• United States (Casey Country Score 0.08). The US ranking in the current Fraser survey dropped a tick, but with excellent infrastructure, low inflation, and high investor protection, it’s still a great mining jurisdiction overall. Some states are obviously not as mine friendly as the ones that rely heavily on mining in the West: Nevada, Wyoming, Idaho, Colorado, and Utah. This is well understood by both resource investors and the Canada-listed mining companies that operate there.

  • Canada (Casey Country Score 0.08). Canada is another country with a long-established mining industry and an extremely favorable investment climate in the majority of its provinces. We don’t have any particular concerns about Alberta, Ontario, and Quebec, among other Canadian provinces, when it comes to mining friendliness.

About the Casey Country Score

Before we recommend a company, we always analyze the country (or countries) in which it operates. We examine the government’s level of support for mining, foreign investment, and private enterprise, and try to avoid countries with policies detrimental to investors.

To this end, we tap multiple sources with knowledge of the country in question, including government officials, miners, geologists actually working on the ground, independent journalists, and NGOs. Whenever possible, we visit the country to see how the data measure up against the observable reality. It’s impossible, of course, to get our boots on the ground in all the countries we’re interested in as often as we’d like. So to fill the gap, we’ve developed the Casey Country Score (CCS) as a quick way to assess a country’s investment climate.

The CCS measures multiple aspects of a country’s investment appeal, including the ease of registering property, investor protection, transparency of government institutions, and logistical infrastructure, among others. Lower scores are better. While the vast majority of countries receive a score between 0.0 and 1.0, some may slightly exceed 1.0 if, for example, they have high inflation in addition to other poor scores.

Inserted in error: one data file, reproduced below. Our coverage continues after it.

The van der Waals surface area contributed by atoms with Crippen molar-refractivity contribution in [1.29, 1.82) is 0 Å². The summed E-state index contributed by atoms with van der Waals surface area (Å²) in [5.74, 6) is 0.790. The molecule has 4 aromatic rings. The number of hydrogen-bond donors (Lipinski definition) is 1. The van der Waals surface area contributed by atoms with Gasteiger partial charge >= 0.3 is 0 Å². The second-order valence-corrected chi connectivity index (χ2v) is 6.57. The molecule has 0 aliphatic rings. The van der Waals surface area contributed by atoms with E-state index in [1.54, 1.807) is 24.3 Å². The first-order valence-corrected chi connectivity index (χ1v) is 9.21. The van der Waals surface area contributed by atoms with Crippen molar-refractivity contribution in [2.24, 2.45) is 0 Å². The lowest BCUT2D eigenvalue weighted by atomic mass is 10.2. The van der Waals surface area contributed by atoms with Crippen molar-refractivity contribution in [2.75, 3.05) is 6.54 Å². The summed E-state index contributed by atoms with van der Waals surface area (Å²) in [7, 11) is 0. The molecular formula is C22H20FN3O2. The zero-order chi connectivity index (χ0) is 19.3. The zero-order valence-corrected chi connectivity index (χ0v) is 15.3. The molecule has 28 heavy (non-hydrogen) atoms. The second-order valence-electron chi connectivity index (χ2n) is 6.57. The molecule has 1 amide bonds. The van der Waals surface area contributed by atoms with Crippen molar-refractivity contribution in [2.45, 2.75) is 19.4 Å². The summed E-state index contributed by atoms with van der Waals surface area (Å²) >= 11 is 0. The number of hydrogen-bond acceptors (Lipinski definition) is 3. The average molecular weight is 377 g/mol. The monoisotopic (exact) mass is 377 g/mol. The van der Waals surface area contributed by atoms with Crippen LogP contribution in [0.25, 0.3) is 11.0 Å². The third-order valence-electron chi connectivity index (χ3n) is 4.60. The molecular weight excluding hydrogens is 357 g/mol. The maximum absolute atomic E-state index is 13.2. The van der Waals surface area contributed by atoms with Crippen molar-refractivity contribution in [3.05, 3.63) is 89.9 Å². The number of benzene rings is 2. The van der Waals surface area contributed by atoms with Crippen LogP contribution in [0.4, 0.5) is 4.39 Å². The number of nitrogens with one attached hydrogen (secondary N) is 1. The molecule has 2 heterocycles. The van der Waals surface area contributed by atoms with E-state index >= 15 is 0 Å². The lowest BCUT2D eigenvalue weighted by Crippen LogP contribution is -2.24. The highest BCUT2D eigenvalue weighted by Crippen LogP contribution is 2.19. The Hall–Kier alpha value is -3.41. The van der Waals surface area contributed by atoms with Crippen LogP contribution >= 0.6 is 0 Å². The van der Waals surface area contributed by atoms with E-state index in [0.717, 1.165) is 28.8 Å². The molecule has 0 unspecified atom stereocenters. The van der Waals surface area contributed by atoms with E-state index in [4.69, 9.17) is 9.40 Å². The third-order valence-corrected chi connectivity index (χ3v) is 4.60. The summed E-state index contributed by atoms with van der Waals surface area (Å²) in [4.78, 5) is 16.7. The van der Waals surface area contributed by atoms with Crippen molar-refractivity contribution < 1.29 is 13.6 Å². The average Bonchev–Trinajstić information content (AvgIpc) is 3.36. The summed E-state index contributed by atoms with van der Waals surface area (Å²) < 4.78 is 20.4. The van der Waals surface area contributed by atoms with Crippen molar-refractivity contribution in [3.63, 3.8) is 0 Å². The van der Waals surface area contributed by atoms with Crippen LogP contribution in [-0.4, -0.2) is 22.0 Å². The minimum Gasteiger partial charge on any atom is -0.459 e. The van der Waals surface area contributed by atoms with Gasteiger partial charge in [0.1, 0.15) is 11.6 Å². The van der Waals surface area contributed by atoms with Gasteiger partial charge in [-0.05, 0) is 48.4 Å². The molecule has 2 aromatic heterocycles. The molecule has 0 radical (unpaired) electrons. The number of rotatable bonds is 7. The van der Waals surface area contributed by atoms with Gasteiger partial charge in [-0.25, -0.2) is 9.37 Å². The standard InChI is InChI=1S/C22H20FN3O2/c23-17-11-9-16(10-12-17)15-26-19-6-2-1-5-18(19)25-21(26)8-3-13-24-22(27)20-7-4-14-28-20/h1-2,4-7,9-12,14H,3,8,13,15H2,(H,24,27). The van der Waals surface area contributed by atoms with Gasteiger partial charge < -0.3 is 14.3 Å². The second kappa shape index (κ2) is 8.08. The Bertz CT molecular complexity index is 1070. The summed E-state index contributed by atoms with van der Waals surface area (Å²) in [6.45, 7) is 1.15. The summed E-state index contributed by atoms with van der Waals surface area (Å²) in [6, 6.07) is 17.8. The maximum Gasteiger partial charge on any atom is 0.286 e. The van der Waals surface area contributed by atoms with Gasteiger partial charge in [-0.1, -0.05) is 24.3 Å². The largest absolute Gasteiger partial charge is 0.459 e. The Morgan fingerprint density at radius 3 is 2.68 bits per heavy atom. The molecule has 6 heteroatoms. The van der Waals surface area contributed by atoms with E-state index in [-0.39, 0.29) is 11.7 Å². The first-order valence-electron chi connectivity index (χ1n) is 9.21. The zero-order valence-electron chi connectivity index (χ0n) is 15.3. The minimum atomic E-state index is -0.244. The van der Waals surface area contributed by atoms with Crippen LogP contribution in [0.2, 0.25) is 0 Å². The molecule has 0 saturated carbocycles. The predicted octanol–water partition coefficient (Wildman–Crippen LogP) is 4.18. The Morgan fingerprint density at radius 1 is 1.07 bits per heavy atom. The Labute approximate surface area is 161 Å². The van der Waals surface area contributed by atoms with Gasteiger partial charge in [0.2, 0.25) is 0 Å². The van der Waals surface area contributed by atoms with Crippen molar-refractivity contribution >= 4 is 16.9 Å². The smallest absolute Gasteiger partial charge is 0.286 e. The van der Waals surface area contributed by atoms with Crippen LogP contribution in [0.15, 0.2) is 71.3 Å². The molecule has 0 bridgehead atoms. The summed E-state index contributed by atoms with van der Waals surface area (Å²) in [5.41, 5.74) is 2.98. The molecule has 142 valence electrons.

Notes:

1] We designed the Casey Country Score to aggregate multiple ratings from such international organizations as the Fraser Institute, the World Bank, Transparency International, and others, and we augment that data with current indicators, such as inflation. The score gives more weight to mining-specific data than to indicators pegged to the economy as a whole, but of course, it reflects the overall investment climate in a country too. Our proprietary formula assigns a single score to each country. The results give us a rough but interesting insight into how countries stack up against each other as investment jurisdictions, for mining and in general.

2] As we’re focused on resource investments in the Casey International Speculator, the letter for which we created the CCS, we selected countries for this report where mining (excluding the oil and gas industry, but including nonmetals) is a significant industry. We used the size of the country’s mining industry in relation to its GDP as a benchmark and considered mainly those where the figure was 1% or more.

3] For Finland, Sweden, Serbia, and the United Kingdom, mining (excluding oil and gas) fell below our 1% benchmark according to the most recently available data. Yet these countries are interesting mining jurisdictions with a lot of investment opportunities. We made a judgment call and left them in.